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Mobility as a service: a new reality for the automotive industry

Mobility as a service: a new reality for the automotive industry

A changing automotive industry
The automotive industry is undergoing far-reaching change. Technological advances in driverless vehicles, electric powertrains and connected cars are having an unprecedented structural impact on the sector. In addition to these upheavals, we now have the concept of Mobility as a Service (MaaS): a new challenge for automotive manufacturers to take on, and a major industrial integration and investment issue for an industry that is constantly reinventing itself. 

 

The car: an essential component of MaaS
Mobility as a Service is a concept that puts travellers or goods back at the heart of transport services, offering mobility solutions tailored to individual needs. Under this model, transport of persons encompasses all modes of transport, from private vehicles through to public transport, not forgetting micro-mobility (bikes, electric scooters, etc.), which are considered a single mobility service. This requires easier access to the mode of transport or transport service, as well as personalisation combined with increased flexibility. This concept is set to become a critical component of smart cities. As an inescapable means of individual locomotion, the car must find its place within this new model.

 

From ownership to use: a significant driver of transformation
Consumption of cars as a product will tend to lessen as support from the baby boomer generation wanes and people increasingly switch from ownership to use. In developed countries, cars are indeed losing their appeal as a product among the younger generation, with the idea of use already winning out over ownership. MaaS could confine itself to public mobility systems. However, while the younger generation is opting for use rather than ownership, it is still keen to maintain a degree of freedom by favouring individual locomotion. This paradox represents an opportunity for automotive manufacturers. The diminishing scale of the auto shows points to the loss of appeal of automotive products – a trend exemplified by the withdrawal from the Mondial Paris Motor Show of major manufacturers like Opel, Mitsubishi, Nissan and, above all, Volkswagen. From now on, transport will be focused not on products but on customers/users, radically changing manufacturers’ positioning.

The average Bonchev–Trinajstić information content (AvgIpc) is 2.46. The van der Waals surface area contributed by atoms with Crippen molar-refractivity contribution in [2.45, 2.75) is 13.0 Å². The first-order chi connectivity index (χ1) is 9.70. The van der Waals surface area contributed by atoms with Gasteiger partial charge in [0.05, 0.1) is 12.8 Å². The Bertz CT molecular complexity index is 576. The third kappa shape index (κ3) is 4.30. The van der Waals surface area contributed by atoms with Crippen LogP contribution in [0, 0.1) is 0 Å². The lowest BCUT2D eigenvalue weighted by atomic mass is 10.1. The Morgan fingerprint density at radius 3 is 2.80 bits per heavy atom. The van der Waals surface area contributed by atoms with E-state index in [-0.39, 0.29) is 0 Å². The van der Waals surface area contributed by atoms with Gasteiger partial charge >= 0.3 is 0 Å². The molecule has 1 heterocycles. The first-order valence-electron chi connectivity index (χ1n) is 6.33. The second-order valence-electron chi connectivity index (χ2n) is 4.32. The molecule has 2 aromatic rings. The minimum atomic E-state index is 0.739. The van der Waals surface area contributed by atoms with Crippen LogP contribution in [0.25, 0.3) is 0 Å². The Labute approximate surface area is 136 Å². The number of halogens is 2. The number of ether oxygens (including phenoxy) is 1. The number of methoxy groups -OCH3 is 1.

Manufacturers looking for new economic models
Automotive manufacturers are seeing MaaS as a way out of their manufacturing-focused legacy business. While MaaS-type services for the time being continue to depend on automotive groups’ finance divisions, they are increasingly becoming an identified business line. In response to societal change, automotive manufacturers are beginning to gradually move away from their traditional economic model that revolves around vehicle ownership. The emergence of new mobility suppliers, made possible by new technologies and alliances with suppliers of peripheral services, is giving rise to a new ecosystem. The transition to MaaS solutions will probably require substantial upfront investment just as profits in the traditional automotive sector are about to peak. Automotive manufacturers are moving into a phase when new business models are set to emerge. However, monetising these initiatives – positioned somewhere between the traditional automotive sector and end-to-end mobility solutions – still offers a fairly low return on investment.

 

Strategic moves mark the dawn of a new era

Manufacturers Daimler and BMW have merged their Drive Now and Car2go mobility businesses to form a single company, and now operate Under Share Now in the Jurbey offering which comprehends car-pooling, helicopter transport, taxi and ride-hailing services. The company already has 3,000 employees worldwide. With its Maven car-sharing service, General Motors is another iconic manufacturer involved in the evolution of MaaS; the service has already racked up over 300 million miles of use in 17 US cities. Meanwhile, in addition to its stake in Gett, Volkswagen has a proprietary mobility services platform named Moia. Tesla has developed Tesloop for long-distance car-sharing. Other manufacturers have opted to invest in start-ups. For example, Toyota has invested in Uber and Getaround, Honda in Grab, an Uber rival in Southeast Asia, and Ford in GoDrive. Moreover, thanks to the MaaS concept, these changes can now be monetised. With Free2Move, the PSA group is bringing together urban car-sharing services Autolib’, Zipcar and Communauto and peer-to-peer car-sharing services Koolicar, Drivy and TravelCar.

 

Given the gradual weakening of new car sales and the difficulty of standing out from the pack, it is inevitable that manufacturers will move into Mobility as a Service. However, this will require not only financial but also cultural and industrial efforts on their part. The shift from ownership to use is a challenge for automotive manufacturers, representing a far-reaching change in their business. To successfully negotiate this shift, manufacturers are going to have to step up their efforts in Mobility as a Service, as currently exemplified by vehicle electrification, driverless vehicles and connected cars, for example by forming more alliances in software and car-sharing services. European manufacturers are going to have to move fast to counter the controlling tendencies of the GAFA companies and the Chinese automotive ecosystem.

 

Véronique Vigner - veronique.vigner@credit-agricole-sa.fr

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